The Woodlanders HTML version
It was a day of rather bright weather for the season. Miss Melbury went out for a
morning walk, and her ever-regardful father, having an hour's leisure, offered to
walk with her. The breeze was fresh and quite steady, filtering itself through the
denuded mass of twigs without swaying them, but making the point of each ivy-
leaf on the trunks scratch its underlying neighbor restlessly. Grace's lips sucked
in this native air of hers like milk. They soon reached a place where the wood ran
down into a corner, and went outside it towards comparatively open ground.
Having looked round about, they were intending to re-enter the copse when a fox
quietly emerged with a dragging brush, trotted past them tamely as a domestic
cat, and disappeared amid some dead fern. They walked on, her father merely
observing, after watching the animal, "They are hunting somewhere near."
Farther up they saw in the mid-distance the hounds running hither and thither, as
if there were little or no scent that day. Soon divers members of the hunt
appeared on the scene, and it was evident from their movements that the chase
had been stultified by general puzzle-headedness as to the whereabouts of the
intended victim. In a minute a farmer rode up to the two pedestrians, panting with
acteonic excitement, and Grace being a few steps in advance, he addressed her,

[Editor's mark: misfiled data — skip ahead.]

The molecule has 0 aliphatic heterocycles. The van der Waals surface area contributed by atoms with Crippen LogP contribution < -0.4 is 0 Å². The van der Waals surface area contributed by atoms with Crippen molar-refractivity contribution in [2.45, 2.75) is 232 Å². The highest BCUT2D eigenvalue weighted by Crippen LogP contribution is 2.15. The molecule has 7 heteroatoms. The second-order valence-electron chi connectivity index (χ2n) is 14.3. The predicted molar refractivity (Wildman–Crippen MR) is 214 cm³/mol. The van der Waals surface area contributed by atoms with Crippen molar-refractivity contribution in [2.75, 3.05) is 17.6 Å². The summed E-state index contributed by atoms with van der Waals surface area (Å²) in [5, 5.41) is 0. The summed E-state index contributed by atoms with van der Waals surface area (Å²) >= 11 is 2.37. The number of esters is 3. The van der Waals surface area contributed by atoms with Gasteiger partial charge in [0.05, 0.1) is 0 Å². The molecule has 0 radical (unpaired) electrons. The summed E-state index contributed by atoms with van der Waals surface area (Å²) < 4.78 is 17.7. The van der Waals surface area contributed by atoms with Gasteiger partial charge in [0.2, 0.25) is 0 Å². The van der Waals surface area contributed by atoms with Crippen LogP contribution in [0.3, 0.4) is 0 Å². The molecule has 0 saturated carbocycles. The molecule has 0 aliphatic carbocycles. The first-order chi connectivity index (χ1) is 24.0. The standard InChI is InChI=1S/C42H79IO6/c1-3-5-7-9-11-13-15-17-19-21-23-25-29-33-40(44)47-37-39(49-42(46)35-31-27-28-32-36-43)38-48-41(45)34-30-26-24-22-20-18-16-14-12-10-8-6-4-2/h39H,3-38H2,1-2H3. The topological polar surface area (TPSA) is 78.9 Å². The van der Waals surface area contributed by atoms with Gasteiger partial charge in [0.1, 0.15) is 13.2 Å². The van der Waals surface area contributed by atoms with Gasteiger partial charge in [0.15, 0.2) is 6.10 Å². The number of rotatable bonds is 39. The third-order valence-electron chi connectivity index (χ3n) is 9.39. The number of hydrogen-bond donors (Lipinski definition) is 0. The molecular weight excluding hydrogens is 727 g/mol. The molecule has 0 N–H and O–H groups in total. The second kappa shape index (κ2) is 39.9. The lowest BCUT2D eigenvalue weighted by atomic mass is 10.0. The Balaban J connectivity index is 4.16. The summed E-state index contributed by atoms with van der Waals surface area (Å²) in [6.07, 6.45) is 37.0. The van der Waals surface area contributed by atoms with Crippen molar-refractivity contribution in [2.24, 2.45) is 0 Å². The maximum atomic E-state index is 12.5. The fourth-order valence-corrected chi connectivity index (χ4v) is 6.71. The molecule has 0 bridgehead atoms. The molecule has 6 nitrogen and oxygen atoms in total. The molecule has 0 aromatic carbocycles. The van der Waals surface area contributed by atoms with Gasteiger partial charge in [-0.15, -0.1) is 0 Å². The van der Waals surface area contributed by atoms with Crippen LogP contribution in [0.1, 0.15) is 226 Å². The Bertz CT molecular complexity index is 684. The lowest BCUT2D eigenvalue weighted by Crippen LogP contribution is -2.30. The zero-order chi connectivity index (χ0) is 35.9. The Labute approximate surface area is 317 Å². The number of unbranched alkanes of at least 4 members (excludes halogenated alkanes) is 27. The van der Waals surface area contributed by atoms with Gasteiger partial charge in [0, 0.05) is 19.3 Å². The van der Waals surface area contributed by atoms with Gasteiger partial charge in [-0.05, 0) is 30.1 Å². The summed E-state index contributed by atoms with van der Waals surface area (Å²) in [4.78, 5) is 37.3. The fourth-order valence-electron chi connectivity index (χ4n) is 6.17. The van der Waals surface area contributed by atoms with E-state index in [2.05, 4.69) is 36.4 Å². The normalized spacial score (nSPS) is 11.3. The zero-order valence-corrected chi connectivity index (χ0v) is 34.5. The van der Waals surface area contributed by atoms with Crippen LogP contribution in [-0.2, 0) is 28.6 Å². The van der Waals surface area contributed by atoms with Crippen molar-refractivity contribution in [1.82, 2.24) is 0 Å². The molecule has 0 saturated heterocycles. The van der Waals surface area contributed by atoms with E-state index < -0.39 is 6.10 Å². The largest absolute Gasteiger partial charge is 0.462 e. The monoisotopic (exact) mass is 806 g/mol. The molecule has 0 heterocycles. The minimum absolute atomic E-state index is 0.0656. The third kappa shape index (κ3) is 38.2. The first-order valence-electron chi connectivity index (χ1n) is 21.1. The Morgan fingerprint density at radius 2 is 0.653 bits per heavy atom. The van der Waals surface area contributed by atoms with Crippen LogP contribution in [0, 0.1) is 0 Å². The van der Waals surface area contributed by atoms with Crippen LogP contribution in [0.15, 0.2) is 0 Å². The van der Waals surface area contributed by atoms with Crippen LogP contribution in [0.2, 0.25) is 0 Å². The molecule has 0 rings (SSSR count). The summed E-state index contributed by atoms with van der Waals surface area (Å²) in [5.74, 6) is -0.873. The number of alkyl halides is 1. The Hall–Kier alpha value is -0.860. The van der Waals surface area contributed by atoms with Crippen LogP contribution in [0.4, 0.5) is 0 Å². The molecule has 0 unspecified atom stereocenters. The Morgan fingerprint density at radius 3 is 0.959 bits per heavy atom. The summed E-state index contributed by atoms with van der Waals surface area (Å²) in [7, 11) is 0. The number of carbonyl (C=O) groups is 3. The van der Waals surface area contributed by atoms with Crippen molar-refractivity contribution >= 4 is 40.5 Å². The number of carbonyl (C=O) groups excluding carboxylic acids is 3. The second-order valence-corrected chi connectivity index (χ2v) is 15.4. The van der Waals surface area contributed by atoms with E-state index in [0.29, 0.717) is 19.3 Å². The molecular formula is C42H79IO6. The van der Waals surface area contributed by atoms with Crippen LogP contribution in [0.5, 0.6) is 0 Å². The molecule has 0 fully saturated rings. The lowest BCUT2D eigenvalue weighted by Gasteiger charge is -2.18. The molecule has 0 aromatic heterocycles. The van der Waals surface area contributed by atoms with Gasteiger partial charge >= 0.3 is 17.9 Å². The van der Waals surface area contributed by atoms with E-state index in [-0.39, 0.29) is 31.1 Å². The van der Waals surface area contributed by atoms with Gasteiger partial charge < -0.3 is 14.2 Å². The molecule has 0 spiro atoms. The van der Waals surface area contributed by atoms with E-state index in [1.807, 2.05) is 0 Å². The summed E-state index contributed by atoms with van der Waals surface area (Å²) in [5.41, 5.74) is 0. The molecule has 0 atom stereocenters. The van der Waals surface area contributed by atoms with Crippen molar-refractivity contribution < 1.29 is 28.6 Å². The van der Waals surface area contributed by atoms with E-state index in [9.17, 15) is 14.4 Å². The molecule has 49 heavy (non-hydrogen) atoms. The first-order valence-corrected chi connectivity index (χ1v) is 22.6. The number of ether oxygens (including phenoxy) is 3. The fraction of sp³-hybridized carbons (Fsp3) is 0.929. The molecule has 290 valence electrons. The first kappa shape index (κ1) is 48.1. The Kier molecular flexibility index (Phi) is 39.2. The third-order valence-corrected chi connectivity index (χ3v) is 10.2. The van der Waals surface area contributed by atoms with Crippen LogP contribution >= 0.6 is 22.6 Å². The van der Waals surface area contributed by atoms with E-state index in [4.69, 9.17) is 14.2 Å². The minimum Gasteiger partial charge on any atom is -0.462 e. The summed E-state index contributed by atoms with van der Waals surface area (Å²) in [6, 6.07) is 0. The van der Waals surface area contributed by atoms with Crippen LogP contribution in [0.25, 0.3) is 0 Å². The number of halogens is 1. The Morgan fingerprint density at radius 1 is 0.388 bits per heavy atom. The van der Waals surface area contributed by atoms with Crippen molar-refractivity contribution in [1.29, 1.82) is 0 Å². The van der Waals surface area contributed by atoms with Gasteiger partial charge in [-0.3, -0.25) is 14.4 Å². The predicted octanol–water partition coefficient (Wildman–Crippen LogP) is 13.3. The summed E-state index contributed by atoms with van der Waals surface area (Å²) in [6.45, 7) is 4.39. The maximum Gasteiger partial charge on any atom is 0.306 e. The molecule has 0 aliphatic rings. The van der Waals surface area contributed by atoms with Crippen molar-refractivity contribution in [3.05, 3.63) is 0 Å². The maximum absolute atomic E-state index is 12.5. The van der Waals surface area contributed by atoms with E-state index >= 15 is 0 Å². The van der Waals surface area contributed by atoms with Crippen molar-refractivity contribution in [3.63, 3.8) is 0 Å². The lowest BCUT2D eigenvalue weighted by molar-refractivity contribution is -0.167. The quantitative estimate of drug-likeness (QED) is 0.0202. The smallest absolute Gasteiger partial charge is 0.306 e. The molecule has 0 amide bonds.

asking if she had seen the fox.
"Yes," said she. "We saw him some time ago--just out there."
"Did you cry Halloo?"
"We said nothing."
"Then why the d--- didn't you, or get the old buffer to do it for you?" said the man,
as he cantered away.
She looked rather disconcerted at this reply, and observing her father's face, saw
that it was quite red.
"He ought not to have spoken to ye like that!" said the old man, in the tone of one
whose heart was bruised, though it was not by the epithet applied to himself.
"And he wouldn't if he had been a gentleman. 'Twas not the language to use to a
woman of any niceness. You, so well read and cultivated--how could he expect
ye to know what tom-boy field-folk are in the habit of doing? If so be you had just
come from trimming swedes or mangolds--joking with the rough work-folk and all
that--I could have stood it. But hasn't it cost me near a hundred a year to lift you
out of all that, so as to show an example to the neighborhood of what a woman
can be? Grace, shall I tell you the secret of it? 'Twas because I was in your